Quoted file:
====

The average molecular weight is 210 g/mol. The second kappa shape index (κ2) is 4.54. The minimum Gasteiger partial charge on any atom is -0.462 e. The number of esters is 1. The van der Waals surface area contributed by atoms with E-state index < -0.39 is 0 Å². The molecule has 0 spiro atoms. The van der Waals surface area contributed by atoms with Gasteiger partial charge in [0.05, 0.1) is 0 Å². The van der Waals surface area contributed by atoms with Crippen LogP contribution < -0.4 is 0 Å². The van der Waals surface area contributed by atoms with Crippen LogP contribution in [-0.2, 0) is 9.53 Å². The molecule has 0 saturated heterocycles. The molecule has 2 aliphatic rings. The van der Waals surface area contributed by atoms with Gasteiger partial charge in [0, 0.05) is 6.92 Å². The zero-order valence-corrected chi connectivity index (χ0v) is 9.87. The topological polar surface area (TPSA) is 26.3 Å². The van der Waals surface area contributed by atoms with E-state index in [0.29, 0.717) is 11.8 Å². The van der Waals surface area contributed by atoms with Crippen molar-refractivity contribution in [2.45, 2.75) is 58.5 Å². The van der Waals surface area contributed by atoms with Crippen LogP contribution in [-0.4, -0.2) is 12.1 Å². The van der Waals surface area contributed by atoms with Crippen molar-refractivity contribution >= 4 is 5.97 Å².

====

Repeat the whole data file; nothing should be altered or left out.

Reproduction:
The average molecular weight is 210 g/mol. The second kappa shape index (κ2) is 4.54. The minimum Gasteiger partial charge on any atom is -0.462 e. The number of esters is 1. The van der Waals surface area contributed by atoms with E-state index < -0.39 is 0 Å². The molecule has 0 spiro atoms. The van der Waals surface area contributed by atoms with Gasteiger partial charge in [0.05, 0.1) is 0 Å². The van der Waals surface area contributed by atoms with Crippen LogP contribution < -0.4 is 0 Å². The van der Waals surface area contributed by atoms with Crippen LogP contribution in [-0.2, 0) is 9.53 Å². The molecule has 0 saturated heterocycles. The molecule has 2 aliphatic rings. The van der Waals surface area contributed by atoms with Gasteiger partial charge in [0, 0.05) is 6.92 Å². The zero-order valence-corrected chi connectivity index (χ0v) is 9.87. The topological polar surface area (TPSA) is 26.3 Å². The van der Waals surface area contributed by atoms with E-state index in [0.29, 0.717) is 11.8 Å². The van der Waals surface area contributed by atoms with Crippen molar-refractivity contribution in [2.45, 2.75) is 58.5 Å². The van der Waals surface area contributed by atoms with Crippen LogP contribution in [-0.4, -0.2) is 12.1 Å². The van der Waals surface area contributed by atoms with Crippen molar-refractivity contribution >= 4 is 5.97 Å².